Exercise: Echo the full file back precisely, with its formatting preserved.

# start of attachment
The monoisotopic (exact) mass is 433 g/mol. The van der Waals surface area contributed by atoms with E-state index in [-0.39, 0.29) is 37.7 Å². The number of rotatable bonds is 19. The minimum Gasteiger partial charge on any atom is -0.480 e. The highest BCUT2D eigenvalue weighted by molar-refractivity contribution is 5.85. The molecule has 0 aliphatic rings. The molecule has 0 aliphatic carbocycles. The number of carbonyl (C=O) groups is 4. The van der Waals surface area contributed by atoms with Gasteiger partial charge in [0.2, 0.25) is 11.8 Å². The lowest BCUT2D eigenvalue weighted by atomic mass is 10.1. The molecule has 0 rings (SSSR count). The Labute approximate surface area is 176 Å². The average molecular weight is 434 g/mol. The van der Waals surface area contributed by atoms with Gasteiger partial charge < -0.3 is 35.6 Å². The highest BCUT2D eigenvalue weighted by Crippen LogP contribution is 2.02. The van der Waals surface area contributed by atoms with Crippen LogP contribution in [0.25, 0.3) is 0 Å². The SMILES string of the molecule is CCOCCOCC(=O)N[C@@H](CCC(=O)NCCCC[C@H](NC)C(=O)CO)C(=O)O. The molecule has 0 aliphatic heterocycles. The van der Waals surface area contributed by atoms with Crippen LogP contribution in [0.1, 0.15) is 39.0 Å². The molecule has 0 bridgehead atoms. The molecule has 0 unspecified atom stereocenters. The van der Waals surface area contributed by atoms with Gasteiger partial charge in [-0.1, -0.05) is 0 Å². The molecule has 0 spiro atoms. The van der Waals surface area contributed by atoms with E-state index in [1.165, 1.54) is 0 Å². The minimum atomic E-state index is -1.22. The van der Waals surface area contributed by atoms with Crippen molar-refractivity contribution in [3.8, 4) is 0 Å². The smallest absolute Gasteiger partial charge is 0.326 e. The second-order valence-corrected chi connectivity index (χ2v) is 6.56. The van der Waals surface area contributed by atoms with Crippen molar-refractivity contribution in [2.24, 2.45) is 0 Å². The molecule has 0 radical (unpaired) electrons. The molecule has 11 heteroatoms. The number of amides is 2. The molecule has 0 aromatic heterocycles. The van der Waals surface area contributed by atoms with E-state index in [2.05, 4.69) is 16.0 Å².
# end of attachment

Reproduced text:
The monoisotopic (exact) mass is 433 g/mol. The van der Waals surface area contributed by atoms with E-state index in [-0.39, 0.29) is 37.7 Å². The number of rotatable bonds is 19. The minimum Gasteiger partial charge on any atom is -0.480 e. The highest BCUT2D eigenvalue weighted by molar-refractivity contribution is 5.85. The molecule has 0 aliphatic rings. The molecule has 0 aliphatic carbocycles. The number of carbonyl (C=O) groups is 4. The van der Waals surface area contributed by atoms with Gasteiger partial charge in [0.2, 0.25) is 11.8 Å². The lowest BCUT2D eigenvalue weighted by atomic mass is 10.1. The molecule has 0 rings (SSSR count). The Labute approximate surface area is 176 Å². The average molecular weight is 434 g/mol. The van der Waals surface area contributed by atoms with Gasteiger partial charge < -0.3 is 35.6 Å². The highest BCUT2D eigenvalue weighted by Crippen LogP contribution is 2.02. The van der Waals surface area contributed by atoms with Crippen LogP contribution in [0.25, 0.3) is 0 Å². The SMILES string of the molecule is CCOCCOCC(=O)N[C@@H](CCC(=O)NCCCC[C@H](NC)C(=O)CO)C(=O)O. The molecule has 0 aliphatic heterocycles. The van der Waals surface area contributed by atoms with Crippen LogP contribution in [0.1, 0.15) is 39.0 Å². The molecule has 0 bridgehead atoms. The molecule has 0 unspecified atom stereocenters. The van der Waals surface area contributed by atoms with Gasteiger partial charge in [-0.1, -0.05) is 0 Å². The molecule has 0 spiro atoms. The van der Waals surface area contributed by atoms with E-state index in [1.165, 1.54) is 0 Å². The minimum atomic E-state index is -1.22. The van der Waals surface area contributed by atoms with Crippen molar-refractivity contribution in [3.8, 4) is 0 Å². The smallest absolute Gasteiger partial charge is 0.326 e. The second-order valence-corrected chi connectivity index (χ2v) is 6.56. The van der Waals surface area contributed by atoms with Crippen molar-refractivity contribution in [2.24, 2.45) is 0 Å². The molecule has 0 radical (unpaired) electrons. The molecule has 11 heteroatoms. The number of amides is 2. The molecule has 0 aromatic heterocycles. The van der Waals surface area contributed by atoms with E-state index in [2.05, 4.69) is 16.0 Å².